Library filed under Impact on Economy from Connecticut
This report by the Yankee Institute examines the State of Connecticut's mandate requiring electricity providers to get a certain percentage of their power from renewable energy sources. The executive summary of the report is provided below. The full report can be accessed by clicking the links on this page.
“The states and NESCOE are deliberately working out the details of this plan in secret, consistent with the view of one of NESCOE’s staffers that the plan should be ‘formulated behind closed doors’ because the ‘court of public opinion can be fickle and recalcitrant,’ ” Courchesne wrote, quoting an email from a NESCOE staff member to Executive Director Heather Hunt.
The average 8-cent price for the two contracts was only possible because Connecticut is buying a large amount of cheaper power from Maine — probably 6-7 cents per kilowatt hour — that makes the cost of the Connecticut solar power — probably 12-15 cents per kilowatt hour — more affordable on average.
It has been reported that Massachusetts’ utilities National Grid, Northeast Utilities and Unitil have negotiated power purchase agreements (PPAs) for 565 megawatts of electricity capacity from existing and proposed wind farms in New Hampshire and Maine that would provide electricity at wholesale rates of approximately 8 cents per kilowatt-hour.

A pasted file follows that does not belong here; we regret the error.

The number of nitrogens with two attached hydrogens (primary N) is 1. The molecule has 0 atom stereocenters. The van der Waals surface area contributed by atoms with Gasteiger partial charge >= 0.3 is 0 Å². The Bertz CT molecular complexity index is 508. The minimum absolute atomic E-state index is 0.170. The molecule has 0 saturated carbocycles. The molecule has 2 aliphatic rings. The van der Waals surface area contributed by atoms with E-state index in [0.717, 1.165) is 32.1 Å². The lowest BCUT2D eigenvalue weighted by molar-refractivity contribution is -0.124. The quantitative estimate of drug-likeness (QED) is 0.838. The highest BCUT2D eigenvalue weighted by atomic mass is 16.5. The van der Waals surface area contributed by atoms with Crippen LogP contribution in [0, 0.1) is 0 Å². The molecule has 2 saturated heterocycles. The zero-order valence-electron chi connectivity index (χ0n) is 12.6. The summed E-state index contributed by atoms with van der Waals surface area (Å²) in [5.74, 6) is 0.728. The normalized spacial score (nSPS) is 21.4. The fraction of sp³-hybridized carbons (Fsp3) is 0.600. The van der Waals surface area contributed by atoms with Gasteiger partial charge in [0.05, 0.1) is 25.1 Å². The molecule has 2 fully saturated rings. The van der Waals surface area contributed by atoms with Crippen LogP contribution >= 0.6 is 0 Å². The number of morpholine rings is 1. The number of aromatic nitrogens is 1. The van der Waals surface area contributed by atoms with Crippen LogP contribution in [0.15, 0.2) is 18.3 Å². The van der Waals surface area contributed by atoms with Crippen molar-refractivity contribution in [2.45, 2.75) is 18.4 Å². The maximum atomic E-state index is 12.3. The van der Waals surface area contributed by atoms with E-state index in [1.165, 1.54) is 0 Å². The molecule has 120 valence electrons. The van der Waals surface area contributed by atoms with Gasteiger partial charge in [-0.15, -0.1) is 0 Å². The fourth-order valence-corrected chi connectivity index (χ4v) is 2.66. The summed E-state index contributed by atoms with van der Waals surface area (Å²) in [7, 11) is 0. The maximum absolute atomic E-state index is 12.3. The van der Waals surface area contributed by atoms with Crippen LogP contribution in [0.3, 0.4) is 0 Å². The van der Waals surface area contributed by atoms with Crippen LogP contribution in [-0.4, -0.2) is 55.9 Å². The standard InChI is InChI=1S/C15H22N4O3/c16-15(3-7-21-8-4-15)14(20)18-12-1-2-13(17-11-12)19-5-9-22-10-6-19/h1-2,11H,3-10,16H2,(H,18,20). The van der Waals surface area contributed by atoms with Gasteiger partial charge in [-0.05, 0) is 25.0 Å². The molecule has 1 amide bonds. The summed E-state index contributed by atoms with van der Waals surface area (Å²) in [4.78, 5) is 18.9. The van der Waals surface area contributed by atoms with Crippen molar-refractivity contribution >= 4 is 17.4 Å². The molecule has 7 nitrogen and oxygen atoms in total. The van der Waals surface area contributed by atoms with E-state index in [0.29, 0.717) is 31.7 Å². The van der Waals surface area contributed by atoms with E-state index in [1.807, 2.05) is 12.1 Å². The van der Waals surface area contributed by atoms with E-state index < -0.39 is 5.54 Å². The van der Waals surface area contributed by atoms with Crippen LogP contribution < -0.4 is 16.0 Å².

As I reported in Saturday's paper, New England is experiencing a remarkable spike in electricity prices brought on by high heating demand and rising natural gas prices for electric generators.
A portion of the wind energy generated from newly installed wind turbines located in PEI was wheeled through PEI and New Brunswick and sold to the New England Power Pool (NEPOOL) via the international interconnection node in Keswick, N.B. The renewable energy certificates (RECs) that were generated from this transmission were sold separately to independent buyers located in the NEPOOL.